Eva Petersson Brooks is an Associate Professor, and the head of the Department of Architecture, Design and Media Technology at Aalborg University in Denmark. She is the general chair of DLI 2016, the 1st EAI International Conference on Design, Learning and Innovation (2-4 May, Esbjerg, Denmark), co-located with ArtsIT 2016 (read the interview with its general chair here). We talked with Eva about how emphasis on thoughtful design and playfulness can improve ICT and the environment, in which new tools and applications for nearly all facets of society are created.
The Full Paper Submission Deadline for DLI 2016 is 24 January 2016.
What is the central topic of DLI 2016 and why is it important? What is this event’s vision?
The central topics of DLI 2016 are related to the cross-cutting/cross-fertilising fields of design learning and innovation towards creating, shaping, incubating playful learning designs, tools, technologies, experiences, processes and outcomes. In this way, the intention is to encourage exchange of ideas and to provide a platform for researchers, students, and practitioners who have an interest in this topic to meet, to share their knowledge, to network, and enjoy inspiring, challenging, and interesting time together.
Design, learning, and innovation frame the world of ICT, while play and playfulness open doors into an increasingly engaging world. Whether it is about developing tools, technologies, environments, as well as content and approaches that can spark and nurture a passion for learning and transforming domains such as education, rehabilitation/therapy, work places, and cultural institutions, design, learning, and innovation is a powerful catalyst in empowering individuals to participate, communicate, and create to be able to exceed their own limits in a playful way. Such is the spirit behind driving the DLI 2016 conference. Making this spirit explicit and visible is crucial to identify how specific tools, technologies, methodologies and solutions shape opportunities for how people can learn and engage with the demands of life.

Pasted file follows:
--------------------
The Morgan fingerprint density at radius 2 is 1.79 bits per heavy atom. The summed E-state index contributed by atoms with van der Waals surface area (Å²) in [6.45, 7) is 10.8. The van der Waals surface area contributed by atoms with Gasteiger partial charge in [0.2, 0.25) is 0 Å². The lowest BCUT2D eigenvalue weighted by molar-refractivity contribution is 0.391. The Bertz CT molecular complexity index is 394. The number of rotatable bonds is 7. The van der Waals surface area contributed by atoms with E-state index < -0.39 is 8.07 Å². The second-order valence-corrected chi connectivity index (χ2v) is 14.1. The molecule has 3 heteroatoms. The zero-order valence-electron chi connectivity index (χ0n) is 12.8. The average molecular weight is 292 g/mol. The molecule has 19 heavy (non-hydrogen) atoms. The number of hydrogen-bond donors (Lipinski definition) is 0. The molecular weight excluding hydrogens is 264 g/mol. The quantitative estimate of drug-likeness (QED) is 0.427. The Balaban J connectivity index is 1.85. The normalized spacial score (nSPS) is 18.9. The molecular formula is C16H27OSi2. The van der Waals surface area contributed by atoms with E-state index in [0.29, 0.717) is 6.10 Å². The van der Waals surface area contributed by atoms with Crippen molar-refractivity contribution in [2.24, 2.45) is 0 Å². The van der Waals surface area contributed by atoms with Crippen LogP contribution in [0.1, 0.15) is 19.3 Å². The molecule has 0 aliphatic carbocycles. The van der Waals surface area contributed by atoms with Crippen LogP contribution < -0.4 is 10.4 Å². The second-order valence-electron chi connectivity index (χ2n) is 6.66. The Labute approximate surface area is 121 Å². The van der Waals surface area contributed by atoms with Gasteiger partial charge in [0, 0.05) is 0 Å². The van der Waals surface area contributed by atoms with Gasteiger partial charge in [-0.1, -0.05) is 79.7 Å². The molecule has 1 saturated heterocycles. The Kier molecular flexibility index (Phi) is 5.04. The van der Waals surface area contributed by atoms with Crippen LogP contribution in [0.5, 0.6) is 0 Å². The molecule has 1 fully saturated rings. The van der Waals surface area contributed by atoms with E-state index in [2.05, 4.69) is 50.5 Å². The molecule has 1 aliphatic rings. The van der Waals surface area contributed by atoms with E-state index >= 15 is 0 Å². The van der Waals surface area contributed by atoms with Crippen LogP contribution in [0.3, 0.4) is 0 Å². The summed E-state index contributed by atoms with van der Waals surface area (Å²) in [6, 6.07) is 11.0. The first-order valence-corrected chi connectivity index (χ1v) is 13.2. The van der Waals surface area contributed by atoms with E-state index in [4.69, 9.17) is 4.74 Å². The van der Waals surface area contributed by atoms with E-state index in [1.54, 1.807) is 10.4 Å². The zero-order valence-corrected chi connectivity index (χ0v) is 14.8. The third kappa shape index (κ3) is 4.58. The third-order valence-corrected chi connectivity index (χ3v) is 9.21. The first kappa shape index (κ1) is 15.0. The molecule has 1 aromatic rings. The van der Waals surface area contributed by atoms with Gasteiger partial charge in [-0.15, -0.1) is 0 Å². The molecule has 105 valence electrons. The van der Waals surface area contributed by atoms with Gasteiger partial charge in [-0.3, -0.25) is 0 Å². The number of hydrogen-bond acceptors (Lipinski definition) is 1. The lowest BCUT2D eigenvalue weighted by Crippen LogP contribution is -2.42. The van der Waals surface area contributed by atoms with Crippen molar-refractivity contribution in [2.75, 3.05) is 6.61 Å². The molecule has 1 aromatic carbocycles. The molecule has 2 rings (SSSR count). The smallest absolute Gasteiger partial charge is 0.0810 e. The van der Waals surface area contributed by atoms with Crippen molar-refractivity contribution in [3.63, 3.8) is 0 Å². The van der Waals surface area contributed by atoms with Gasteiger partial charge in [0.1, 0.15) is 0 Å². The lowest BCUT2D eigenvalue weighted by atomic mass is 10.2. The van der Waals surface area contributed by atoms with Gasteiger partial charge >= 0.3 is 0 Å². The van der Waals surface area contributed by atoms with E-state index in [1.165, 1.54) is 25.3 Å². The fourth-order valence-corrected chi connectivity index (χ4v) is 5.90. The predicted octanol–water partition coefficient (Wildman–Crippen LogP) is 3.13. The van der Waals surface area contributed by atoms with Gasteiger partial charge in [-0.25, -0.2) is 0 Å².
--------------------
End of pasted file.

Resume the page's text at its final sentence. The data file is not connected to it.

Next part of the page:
Since DLI is co-located with ArtsIT 2016, conference on Interactivity & Game Creation, how would you describe the ways in which these two events complement each other?
DLI 2016 and ArtsIT 2016 share an interest in cross-disciplinary work including IT, games, play, creativity and innovation (to mention a few) and to create opportunities for people with such different backgrounds and interests to meet and exchange ideas. In other words, the conferences have a joint interest in becoming a catalyst for knowledge exchange and fertilization of new ideas, networks, new research topics, etc. The conferences share an interest in games and play and complement each other by focusing on these topics in different ways, for example through the lenses of arts, design, interaction, and learning.
What are the biggest challenges that Design, Learning and Innovation are currently facing?
Today, challenges in the fields of design, learning, and innovation are often approached by trans-disciplinary teams and solutions, such that tools, technologies, methods and theories developed for other purposes are mobilized to be utilized in unlocking new frameworks for understanding these fields and thereby opening up to partnerships that can enrich learning in formal and informal learning practices. DLI 2016 intends to foster such dynamics.
What are your expectations for DLI 2016?
I expect a few days full of life, happy and inspired participants, dynamics, interesting presentations – a boiling pot full of knowledge, experiences, and joy. We will do our best to create conditions for three great days worthy to be a part of.
DLI 2016 will be co-located with ArtsIT, Interactivity & Game Creation 2016.
Read the interview with the general chair of ArtsIt 2016, Tony Brooks, here.